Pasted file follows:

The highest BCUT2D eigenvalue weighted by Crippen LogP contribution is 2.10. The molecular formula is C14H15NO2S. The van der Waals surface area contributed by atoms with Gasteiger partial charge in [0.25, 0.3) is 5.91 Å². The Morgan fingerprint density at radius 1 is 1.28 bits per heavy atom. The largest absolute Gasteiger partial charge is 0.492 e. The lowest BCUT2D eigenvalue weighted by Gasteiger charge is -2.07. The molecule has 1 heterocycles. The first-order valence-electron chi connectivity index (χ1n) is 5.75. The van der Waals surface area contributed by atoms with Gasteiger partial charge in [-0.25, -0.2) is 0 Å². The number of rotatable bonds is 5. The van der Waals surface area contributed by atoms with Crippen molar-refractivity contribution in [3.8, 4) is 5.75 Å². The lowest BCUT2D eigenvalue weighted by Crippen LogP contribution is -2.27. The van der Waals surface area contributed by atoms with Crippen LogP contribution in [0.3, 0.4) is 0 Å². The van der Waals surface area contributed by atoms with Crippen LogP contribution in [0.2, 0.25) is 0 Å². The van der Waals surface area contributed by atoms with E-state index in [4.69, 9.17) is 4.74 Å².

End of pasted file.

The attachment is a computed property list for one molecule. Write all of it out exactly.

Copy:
The highest BCUT2D eigenvalue weighted by Crippen LogP contribution is 2.10. The molecular formula is C14H15NO2S. The van der Waals surface area contributed by atoms with Gasteiger partial charge in [0.25, 0.3) is 5.91 Å². The Morgan fingerprint density at radius 1 is 1.28 bits per heavy atom. The largest absolute Gasteiger partial charge is 0.492 e. The lowest BCUT2D eigenvalue weighted by Gasteiger charge is -2.07. The molecule has 1 heterocycles. The first-order valence-electron chi connectivity index (χ1n) is 5.75. The van der Waals surface area contributed by atoms with Gasteiger partial charge in [-0.25, -0.2) is 0 Å². The number of rotatable bonds is 5. The van der Waals surface area contributed by atoms with Crippen molar-refractivity contribution in [3.8, 4) is 5.75 Å². The lowest BCUT2D eigenvalue weighted by Crippen LogP contribution is -2.27. The van der Waals surface area contributed by atoms with Crippen LogP contribution in [0.3, 0.4) is 0 Å². The van der Waals surface area contributed by atoms with Crippen LogP contribution in [0.2, 0.25) is 0 Å². The van der Waals surface area contributed by atoms with E-state index in [4.69, 9.17) is 4.74 Å².